Free or Not (part 1)?

Some things in the States seem free but of course, you know the money flows from other places. In Switzerland you are expected to pay for things that are free in America. I haven’t run across anything that is free in Switzerland but you have to pay for it in the States. There might be lots of things, I just haven’t found any yet.

Free Water in a Restaurant

When you go to a restaurant in the States there is usually a glass of ice water on the table. Of course, if you are in California during a dry spell you might have to ask for the water. It’s always free, or at least included in the price. Sometimes you can get a whole pitcher full for the table, too. There is no such equivalent in Switzerland. Sure, you could easily ask for tap water and you might even get it. It may or may not cost anything and chances are very good that there will be no ice in it either.

Free water is something that, for some strange reason, I never missed in Switzerland. Maybe I was just taken with all the different types of mineral water here. Which are always served cold but never with ice. I like to think I’m doing something for my health by drinking mineral water.

Mineral water certainly did something for our health when I first lived in Switzerland. The way you bought drinks was in 12 1 liter glass bottles in a crate. That added up to a lot of weight to carry, especially if you lived on the 5th floor without an elevator. After a while it changed to 1 ½ liter plastic bottles in the crate, which was considerably lighter.

At some point I read about all the havoc plastic bottles can create in your body and in the environment. I decided to buy mineral water in glass bottles if at all possible. I found two companies that sold it that way. What is especially nice with the company I chose, is you can have it delivered. Although I no longer live on the 5th floor and could use the workout, I say, count me in!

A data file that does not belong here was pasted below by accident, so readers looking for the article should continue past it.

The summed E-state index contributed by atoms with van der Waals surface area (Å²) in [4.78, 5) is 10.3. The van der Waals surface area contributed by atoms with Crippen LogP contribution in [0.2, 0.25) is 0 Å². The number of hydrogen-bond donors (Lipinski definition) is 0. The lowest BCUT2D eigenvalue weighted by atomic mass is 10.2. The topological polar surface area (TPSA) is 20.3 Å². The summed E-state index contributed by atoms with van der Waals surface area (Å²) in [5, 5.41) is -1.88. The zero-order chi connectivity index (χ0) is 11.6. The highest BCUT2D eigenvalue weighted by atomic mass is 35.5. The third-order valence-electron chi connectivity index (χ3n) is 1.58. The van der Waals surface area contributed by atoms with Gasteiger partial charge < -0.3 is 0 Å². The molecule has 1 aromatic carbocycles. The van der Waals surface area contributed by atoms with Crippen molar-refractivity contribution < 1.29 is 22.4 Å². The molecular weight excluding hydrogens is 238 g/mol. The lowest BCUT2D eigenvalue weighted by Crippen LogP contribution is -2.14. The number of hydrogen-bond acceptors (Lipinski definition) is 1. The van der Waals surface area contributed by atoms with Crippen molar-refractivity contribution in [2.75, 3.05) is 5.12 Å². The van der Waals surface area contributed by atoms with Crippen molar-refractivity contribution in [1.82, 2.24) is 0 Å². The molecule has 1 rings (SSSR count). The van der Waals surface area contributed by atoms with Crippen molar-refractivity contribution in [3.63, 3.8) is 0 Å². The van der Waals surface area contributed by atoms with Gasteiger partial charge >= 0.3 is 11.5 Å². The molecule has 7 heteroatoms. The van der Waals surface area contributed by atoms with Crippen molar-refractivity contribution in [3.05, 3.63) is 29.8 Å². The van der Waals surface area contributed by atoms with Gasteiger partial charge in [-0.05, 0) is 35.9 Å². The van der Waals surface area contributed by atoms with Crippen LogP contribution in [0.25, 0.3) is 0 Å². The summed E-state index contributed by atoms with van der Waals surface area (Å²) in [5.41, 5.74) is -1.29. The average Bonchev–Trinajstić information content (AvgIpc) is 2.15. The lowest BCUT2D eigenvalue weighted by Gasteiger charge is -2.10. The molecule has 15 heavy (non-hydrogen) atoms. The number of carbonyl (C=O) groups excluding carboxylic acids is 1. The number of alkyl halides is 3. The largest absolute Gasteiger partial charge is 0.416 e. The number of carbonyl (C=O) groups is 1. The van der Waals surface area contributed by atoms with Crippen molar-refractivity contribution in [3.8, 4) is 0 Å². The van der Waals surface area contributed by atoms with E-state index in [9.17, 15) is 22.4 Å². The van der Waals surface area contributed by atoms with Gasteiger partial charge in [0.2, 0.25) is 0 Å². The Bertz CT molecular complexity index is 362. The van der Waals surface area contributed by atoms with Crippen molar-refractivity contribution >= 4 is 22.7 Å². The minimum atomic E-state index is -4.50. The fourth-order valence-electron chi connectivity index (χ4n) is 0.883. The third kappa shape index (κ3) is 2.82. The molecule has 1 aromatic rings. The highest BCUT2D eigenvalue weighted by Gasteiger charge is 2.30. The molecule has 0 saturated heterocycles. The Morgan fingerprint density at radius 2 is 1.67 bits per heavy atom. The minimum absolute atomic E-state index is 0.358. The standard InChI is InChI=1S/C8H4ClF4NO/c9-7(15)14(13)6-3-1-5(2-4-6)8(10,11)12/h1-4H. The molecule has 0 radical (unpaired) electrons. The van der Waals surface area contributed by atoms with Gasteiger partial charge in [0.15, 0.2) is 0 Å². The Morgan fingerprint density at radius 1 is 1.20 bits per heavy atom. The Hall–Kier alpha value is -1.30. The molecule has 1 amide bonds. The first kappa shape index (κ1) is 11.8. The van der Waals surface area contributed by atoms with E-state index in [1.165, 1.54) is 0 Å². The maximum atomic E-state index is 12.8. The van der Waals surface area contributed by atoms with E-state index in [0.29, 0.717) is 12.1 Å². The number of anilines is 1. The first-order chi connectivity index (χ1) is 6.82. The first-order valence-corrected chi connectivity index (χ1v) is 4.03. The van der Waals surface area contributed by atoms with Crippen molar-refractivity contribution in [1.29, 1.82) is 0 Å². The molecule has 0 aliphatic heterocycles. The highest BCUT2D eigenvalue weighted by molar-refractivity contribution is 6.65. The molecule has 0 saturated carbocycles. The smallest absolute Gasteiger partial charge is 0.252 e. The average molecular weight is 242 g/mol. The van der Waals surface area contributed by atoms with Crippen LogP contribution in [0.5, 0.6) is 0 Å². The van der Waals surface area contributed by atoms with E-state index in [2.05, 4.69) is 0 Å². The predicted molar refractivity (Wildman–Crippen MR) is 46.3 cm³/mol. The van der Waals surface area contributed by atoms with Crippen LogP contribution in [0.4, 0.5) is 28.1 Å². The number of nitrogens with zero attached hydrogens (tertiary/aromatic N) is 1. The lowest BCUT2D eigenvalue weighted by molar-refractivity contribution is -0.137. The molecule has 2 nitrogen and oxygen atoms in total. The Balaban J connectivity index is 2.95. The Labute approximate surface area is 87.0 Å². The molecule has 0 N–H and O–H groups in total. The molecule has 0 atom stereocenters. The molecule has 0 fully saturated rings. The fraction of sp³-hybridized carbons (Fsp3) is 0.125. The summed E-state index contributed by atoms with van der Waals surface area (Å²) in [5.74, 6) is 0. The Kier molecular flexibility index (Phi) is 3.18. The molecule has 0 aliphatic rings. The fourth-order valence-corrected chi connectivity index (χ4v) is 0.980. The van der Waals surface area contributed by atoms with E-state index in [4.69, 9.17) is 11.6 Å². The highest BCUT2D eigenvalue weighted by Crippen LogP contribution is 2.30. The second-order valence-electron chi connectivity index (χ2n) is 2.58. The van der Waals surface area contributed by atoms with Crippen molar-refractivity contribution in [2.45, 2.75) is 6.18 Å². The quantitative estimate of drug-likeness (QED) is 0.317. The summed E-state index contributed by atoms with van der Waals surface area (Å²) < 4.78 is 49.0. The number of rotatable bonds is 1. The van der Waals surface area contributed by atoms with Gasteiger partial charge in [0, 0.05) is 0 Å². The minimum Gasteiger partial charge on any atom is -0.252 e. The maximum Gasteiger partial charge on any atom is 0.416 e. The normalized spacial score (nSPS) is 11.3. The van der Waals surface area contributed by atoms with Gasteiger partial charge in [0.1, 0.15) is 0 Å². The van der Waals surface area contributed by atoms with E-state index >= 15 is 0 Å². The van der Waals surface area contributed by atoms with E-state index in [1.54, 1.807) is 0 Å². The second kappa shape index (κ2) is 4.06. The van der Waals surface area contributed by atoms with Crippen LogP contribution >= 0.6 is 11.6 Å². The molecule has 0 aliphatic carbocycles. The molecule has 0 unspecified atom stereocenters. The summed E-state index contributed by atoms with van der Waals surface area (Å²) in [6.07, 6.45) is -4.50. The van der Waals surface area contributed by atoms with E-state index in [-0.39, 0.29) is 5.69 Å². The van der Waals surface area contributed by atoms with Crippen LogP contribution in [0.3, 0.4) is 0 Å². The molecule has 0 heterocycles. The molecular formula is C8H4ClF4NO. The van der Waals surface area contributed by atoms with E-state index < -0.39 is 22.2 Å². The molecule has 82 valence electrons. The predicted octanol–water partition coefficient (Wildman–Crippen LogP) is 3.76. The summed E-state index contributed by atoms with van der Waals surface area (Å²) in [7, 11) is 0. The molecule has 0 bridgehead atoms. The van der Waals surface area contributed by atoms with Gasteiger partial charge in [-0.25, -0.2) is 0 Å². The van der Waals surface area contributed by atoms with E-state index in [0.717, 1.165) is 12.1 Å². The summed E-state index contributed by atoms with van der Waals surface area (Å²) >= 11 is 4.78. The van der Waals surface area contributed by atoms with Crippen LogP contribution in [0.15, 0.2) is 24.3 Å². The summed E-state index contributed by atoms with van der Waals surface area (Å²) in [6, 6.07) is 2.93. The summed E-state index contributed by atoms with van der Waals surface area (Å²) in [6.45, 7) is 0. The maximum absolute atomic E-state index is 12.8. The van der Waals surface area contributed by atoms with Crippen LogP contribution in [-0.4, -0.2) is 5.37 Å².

Free Refills

Each and every glass of soda, or coffee in a restaurant costs in Switzerland. There are no free refills. In the States you buy one of three size drinks: small, medium or large and you can get as many refills as you want for that price. I guess the prize question is why would anyone buy anything other than a small? Of course, you have to figure in that a glass filled 70% with ice, will only get you one gulp with a small size, but still.

Also the waitress in the restaurant would like to refill your coffee cup. She has a pot of coffee that’s been kept warm for hours just waiting for you. As you may know, I’m not a coffee person. I have, however been told that Swiss coffee differs greatly from American. Quite often I have heard American coffee likened to dirty brown water, which doesn’t sound tasty at all. Switzerland is a country of coffee-connoisseurs. Expect to pay a steep price for each and every one of those tasty cups of java.

Free Plastic Bags

As I mentioned in my grocery shopping post, all bags cost something in Switzerland. The small, very unstable plastic bags cost 5 rappens. Until the end of 2016 they used to be free in all grocery stores. Wow, something in Switzerland that was free!

In 2012 the parliament started discussing if the use of plastic bags could be stopped completely for environmental reasons. Is took awhile, but one store tested selling them. The test showed that the use of the plastic bags were “drastically” reduced as soon as a cost was implemented. Which leads me to something I’ve noticed in Switzerland. If you want to change the way the Swiss act your best chance for success is through their wallet. The Swiss think twice about spending unnecessary money.

Since the spring of this year the two largest grocery stores have started charging for plastic bags. What’s nice to know is that the money these stores make from selling the bags goes into a special fond for recycling and environmentally friendly projects. I think that’s a step in the right direction, even if it is just a baby step.

As for me, if I happen to forget to bring a bag when I go grocery shopping, I will not buy a plastic one. Like I said, I think it’s a good idea for the fond for environmentally friendly projects. But the bags are small and tend to rip easily so why even buy them in the first place? If I only have a few items I balance them in my arms until I get to the car.

Yes, I drive to the grocery store. Well, at least it’s an electric car!

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